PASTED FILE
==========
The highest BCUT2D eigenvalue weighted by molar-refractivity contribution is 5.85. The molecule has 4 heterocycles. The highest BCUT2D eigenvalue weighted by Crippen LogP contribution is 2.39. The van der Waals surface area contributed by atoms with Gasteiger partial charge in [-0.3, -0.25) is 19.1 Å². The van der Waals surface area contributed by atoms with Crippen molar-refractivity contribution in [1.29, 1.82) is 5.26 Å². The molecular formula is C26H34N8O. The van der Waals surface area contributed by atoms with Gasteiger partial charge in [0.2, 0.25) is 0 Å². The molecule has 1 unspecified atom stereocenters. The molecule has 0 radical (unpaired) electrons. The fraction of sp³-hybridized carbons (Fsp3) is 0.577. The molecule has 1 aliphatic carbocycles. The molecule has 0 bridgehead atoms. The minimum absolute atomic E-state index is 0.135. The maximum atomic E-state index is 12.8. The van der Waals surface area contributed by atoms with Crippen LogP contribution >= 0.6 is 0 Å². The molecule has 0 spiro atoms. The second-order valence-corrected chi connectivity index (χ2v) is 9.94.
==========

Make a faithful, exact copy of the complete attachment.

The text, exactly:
The highest BCUT2D eigenvalue weighted by molar-refractivity contribution is 5.85. The molecule has 4 heterocycles. The highest BCUT2D eigenvalue weighted by Crippen LogP contribution is 2.39. The van der Waals surface area contributed by atoms with Gasteiger partial charge in [-0.3, -0.25) is 19.1 Å². The van der Waals surface area contributed by atoms with Crippen molar-refractivity contribution in [1.29, 1.82) is 5.26 Å². The molecular formula is C26H34N8O. The van der Waals surface area contributed by atoms with Gasteiger partial charge in [0.2, 0.25) is 0 Å². The molecule has 1 unspecified atom stereocenters. The molecule has 0 radical (unpaired) electrons. The fraction of sp³-hybridized carbons (Fsp3) is 0.577. The molecule has 1 aliphatic carbocycles. The molecule has 0 bridgehead atoms. The minimum absolute atomic E-state index is 0.135. The maximum atomic E-state index is 12.8. The van der Waals surface area contributed by atoms with Crippen LogP contribution >= 0.6 is 0 Å². The molecule has 0 spiro atoms. The second-order valence-corrected chi connectivity index (χ2v) is 9.94.